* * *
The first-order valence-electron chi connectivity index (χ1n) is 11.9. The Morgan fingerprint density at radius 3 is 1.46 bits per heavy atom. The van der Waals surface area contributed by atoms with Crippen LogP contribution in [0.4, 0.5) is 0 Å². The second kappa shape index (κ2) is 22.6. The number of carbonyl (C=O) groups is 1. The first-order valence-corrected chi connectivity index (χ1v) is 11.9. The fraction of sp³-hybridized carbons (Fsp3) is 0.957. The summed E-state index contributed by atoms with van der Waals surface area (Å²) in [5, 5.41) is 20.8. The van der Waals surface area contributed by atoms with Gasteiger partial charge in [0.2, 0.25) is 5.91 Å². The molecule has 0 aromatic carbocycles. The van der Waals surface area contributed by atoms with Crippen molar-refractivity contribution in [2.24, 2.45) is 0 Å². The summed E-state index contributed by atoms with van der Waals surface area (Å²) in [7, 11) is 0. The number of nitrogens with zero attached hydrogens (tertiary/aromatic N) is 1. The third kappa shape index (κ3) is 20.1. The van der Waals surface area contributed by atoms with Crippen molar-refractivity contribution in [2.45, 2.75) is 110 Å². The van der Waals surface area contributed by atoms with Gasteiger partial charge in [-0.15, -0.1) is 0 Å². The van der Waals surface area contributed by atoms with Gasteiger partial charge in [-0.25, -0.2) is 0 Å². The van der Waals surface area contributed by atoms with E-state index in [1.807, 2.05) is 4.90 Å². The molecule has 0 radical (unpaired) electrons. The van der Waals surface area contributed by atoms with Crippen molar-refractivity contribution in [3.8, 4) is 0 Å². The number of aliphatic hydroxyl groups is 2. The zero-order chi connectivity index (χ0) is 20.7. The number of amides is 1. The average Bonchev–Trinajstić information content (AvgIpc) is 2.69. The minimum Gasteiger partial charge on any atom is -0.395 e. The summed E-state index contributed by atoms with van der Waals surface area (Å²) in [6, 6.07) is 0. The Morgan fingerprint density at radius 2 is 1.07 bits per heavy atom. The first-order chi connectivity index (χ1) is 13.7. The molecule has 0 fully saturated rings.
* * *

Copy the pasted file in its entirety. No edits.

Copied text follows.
The first-order valence-electron chi connectivity index (χ1n) is 11.9. The Morgan fingerprint density at radius 3 is 1.46 bits per heavy atom. The van der Waals surface area contributed by atoms with Crippen LogP contribution in [0.4, 0.5) is 0 Å². The second kappa shape index (κ2) is 22.6. The number of carbonyl (C=O) groups is 1. The first-order valence-corrected chi connectivity index (χ1v) is 11.9. The fraction of sp³-hybridized carbons (Fsp3) is 0.957. The summed E-state index contributed by atoms with van der Waals surface area (Å²) in [5, 5.41) is 20.8. The van der Waals surface area contributed by atoms with Gasteiger partial charge in [0.2, 0.25) is 5.91 Å². The molecule has 0 aromatic carbocycles. The van der Waals surface area contributed by atoms with Crippen molar-refractivity contribution in [2.24, 2.45) is 0 Å². The summed E-state index contributed by atoms with van der Waals surface area (Å²) in [7, 11) is 0. The number of nitrogens with zero attached hydrogens (tertiary/aromatic N) is 1. The third kappa shape index (κ3) is 20.1. The van der Waals surface area contributed by atoms with Crippen molar-refractivity contribution in [2.45, 2.75) is 110 Å². The van der Waals surface area contributed by atoms with Gasteiger partial charge in [-0.15, -0.1) is 0 Å². The van der Waals surface area contributed by atoms with Gasteiger partial charge in [-0.25, -0.2) is 0 Å². The van der Waals surface area contributed by atoms with E-state index in [1.807, 2.05) is 4.90 Å². The molecule has 0 radical (unpaired) electrons. The van der Waals surface area contributed by atoms with Crippen molar-refractivity contribution in [3.8, 4) is 0 Å². The number of aliphatic hydroxyl groups is 2. The zero-order chi connectivity index (χ0) is 20.7. The number of amides is 1. The average Bonchev–Trinajstić information content (AvgIpc) is 2.69. The minimum Gasteiger partial charge on any atom is -0.395 e. The summed E-state index contributed by atoms with van der Waals surface area (Å²) in [6, 6.07) is 0. The Morgan fingerprint density at radius 2 is 1.07 bits per heavy atom. The first-order chi connectivity index (χ1) is 13.7. The molecule has 0 fully saturated rings.